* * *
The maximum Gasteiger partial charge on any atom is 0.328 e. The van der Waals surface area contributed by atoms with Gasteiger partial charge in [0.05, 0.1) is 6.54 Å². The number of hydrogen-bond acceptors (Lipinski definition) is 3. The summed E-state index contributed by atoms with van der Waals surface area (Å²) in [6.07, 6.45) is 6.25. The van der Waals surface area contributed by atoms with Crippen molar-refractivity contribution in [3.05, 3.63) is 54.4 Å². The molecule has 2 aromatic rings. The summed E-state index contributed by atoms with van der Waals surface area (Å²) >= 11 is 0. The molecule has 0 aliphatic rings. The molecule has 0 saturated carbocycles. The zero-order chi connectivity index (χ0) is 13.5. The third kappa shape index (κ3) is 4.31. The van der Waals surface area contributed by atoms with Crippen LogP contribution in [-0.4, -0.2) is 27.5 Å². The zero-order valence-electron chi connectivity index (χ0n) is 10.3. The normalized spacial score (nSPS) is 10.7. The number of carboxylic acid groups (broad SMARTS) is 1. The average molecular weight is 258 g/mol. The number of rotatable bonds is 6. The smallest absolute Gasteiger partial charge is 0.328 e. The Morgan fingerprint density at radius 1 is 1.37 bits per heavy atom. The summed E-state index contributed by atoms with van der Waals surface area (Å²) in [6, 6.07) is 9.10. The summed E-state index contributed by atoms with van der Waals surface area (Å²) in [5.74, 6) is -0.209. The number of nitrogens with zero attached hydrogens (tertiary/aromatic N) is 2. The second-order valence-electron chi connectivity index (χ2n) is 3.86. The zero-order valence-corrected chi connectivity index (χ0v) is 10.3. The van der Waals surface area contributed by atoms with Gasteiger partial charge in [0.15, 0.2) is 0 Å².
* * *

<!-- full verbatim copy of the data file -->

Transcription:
The maximum Gasteiger partial charge on any atom is 0.328 e. The van der Waals surface area contributed by atoms with Gasteiger partial charge in [0.05, 0.1) is 6.54 Å². The number of hydrogen-bond acceptors (Lipinski definition) is 3. The summed E-state index contributed by atoms with van der Waals surface area (Å²) in [6.07, 6.45) is 6.25. The van der Waals surface area contributed by atoms with Crippen molar-refractivity contribution in [3.05, 3.63) is 54.4 Å². The molecule has 2 aromatic rings. The summed E-state index contributed by atoms with van der Waals surface area (Å²) >= 11 is 0. The molecule has 0 aliphatic rings. The molecule has 0 saturated carbocycles. The zero-order chi connectivity index (χ0) is 13.5. The third kappa shape index (κ3) is 4.31. The van der Waals surface area contributed by atoms with Crippen LogP contribution in [-0.4, -0.2) is 27.5 Å². The zero-order valence-electron chi connectivity index (χ0n) is 10.3. The normalized spacial score (nSPS) is 10.7. The number of carboxylic acid groups (broad SMARTS) is 1. The average molecular weight is 258 g/mol. The number of rotatable bonds is 6. The smallest absolute Gasteiger partial charge is 0.328 e. The Morgan fingerprint density at radius 1 is 1.37 bits per heavy atom. The summed E-state index contributed by atoms with van der Waals surface area (Å²) in [6, 6.07) is 9.10. The summed E-state index contributed by atoms with van der Waals surface area (Å²) in [5.74, 6) is -0.209. The number of nitrogens with zero attached hydrogens (tertiary/aromatic N) is 2. The second-order valence-electron chi connectivity index (χ2n) is 3.86. The zero-order valence-corrected chi connectivity index (χ0v) is 10.3. The van der Waals surface area contributed by atoms with Gasteiger partial charge in [0.15, 0.2) is 0 Å².